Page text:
Earlier this year, Camilla de Silva, the Joint Head of Bribery and Corruption of the Serious Fraud Office (SFO) gave a speech on:
- the future of corporate criminal liability;
- the SFO’s considerations when entering into a DPA;
- use of AI to assist with disclosure; and
- how the SFO will deal with privileged material going forward.
Corporate criminal liability
Ms de Silva highlighted that the current law on corporate criminal liability, which relies primarily on the identification principle, is an “inadequate model” for attributing criminal liability to a corporate. Under the identification principle the prosecutor must prove that the “directing mind and will” of the company (i) committed the acts amounting to the commission of the offence, and (ii) had the criminal intent to commit those acts. As Ms de Silva pointed out, the identification principle can be problematic as it discourages record keeping, incentivises the company’s Board of Directors to distance themselves from the company’s operations and is much more effective in establishing liability to small or medium sized companies than to large complex multinationals.
As an alternative, Ms de Silva proposed “the extension of economic criminal offences for corporations by a s.7 type ‘failure to prevent’ offence”.
Deferred prosecution agreements (DPAs)
Ms de Silva stated that under the DPA regime in appropriate cases the SFO will seek assurance that the company in question has genuinely reviewed its internal controls, policies and procedures regarding compliance and as necessary, adopted new or modified existing controls, policies and procedures in order to ensure it complies with all applicable anti-corruption laws and “most importantly” that these are actually embedded into the business. Ms de Silva stressed that the ultimate responsibility for identifying, assessing and addressing risks remains with the Board of Directors and is “a critical factor in any DPA discussion”.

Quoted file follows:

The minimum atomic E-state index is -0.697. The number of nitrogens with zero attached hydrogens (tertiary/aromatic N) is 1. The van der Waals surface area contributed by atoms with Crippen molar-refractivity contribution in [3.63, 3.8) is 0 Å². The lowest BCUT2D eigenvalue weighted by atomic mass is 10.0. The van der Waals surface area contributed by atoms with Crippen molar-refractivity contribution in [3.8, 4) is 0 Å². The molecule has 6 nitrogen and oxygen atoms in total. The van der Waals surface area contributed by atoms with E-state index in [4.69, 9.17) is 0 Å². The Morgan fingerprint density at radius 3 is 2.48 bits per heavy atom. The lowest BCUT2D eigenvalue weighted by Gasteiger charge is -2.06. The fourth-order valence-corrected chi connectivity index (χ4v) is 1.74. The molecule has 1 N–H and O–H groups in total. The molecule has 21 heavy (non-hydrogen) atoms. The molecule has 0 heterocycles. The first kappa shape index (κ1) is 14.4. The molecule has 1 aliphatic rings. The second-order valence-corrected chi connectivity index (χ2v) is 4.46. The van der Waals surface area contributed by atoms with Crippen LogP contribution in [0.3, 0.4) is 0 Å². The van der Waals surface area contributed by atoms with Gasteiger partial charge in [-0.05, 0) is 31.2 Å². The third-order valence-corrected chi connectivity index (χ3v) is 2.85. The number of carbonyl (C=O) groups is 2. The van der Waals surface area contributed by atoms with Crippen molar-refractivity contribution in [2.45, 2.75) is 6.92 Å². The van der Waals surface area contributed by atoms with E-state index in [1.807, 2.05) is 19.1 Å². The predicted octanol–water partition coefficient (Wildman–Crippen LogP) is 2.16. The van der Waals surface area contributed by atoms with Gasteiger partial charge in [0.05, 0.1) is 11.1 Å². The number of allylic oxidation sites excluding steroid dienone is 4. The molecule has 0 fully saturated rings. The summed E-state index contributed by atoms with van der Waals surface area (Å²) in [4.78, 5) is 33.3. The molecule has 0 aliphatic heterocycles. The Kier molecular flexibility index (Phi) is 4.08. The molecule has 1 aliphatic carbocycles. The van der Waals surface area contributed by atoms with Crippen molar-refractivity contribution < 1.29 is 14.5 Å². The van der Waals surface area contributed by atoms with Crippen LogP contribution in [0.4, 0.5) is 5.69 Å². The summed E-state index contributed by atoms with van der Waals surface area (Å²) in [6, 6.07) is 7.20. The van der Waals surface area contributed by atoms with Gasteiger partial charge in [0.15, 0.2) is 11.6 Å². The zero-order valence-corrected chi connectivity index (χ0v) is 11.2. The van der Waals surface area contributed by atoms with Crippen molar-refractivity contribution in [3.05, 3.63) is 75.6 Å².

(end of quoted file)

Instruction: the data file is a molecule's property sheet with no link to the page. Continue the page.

When deciding whether to impose a monitor, Ms de Silva noted that the SFO will be informed by “the extent to which the programme of corporate governance enhancements is complete at the time of the DPA resolution and whether an ongoing independent review and sign off on-completion is considered necessary in the context of the deficiencies identified in the corporate compliance programme and corporate governance.”
In short, the SFO is unlikely to impose a monitor on a company which can demonstrate an effective compliance programme and robust governance systems.
Artificial intelligence (AI)
Ms de Silva also explained how the SFO had successfully used AI during the Rolls-Royce DPA to reduce the number of potentially legally privileged documents to be reviewed by independent counsel by 80%. As well as saving resource and tax payers’ money, Ms de Silva states that this also “resulted in a more accurate and consistent review”.
Legal professional privilege
Ms de Silva clarified that the SFO expects companies to enter into a dialogue about the basis and scope of any claim to legal professional privilege, the shape of its internal investigation and the timing of interviews. Although Ms de Silva stressed that the SFO is not interested in any material that is genuinely privileged, it does “reserve the right to question, probe and where necessary challenge” assertions of privilege which are in its view excessive as it did in its application for declaratory relief in ENRC.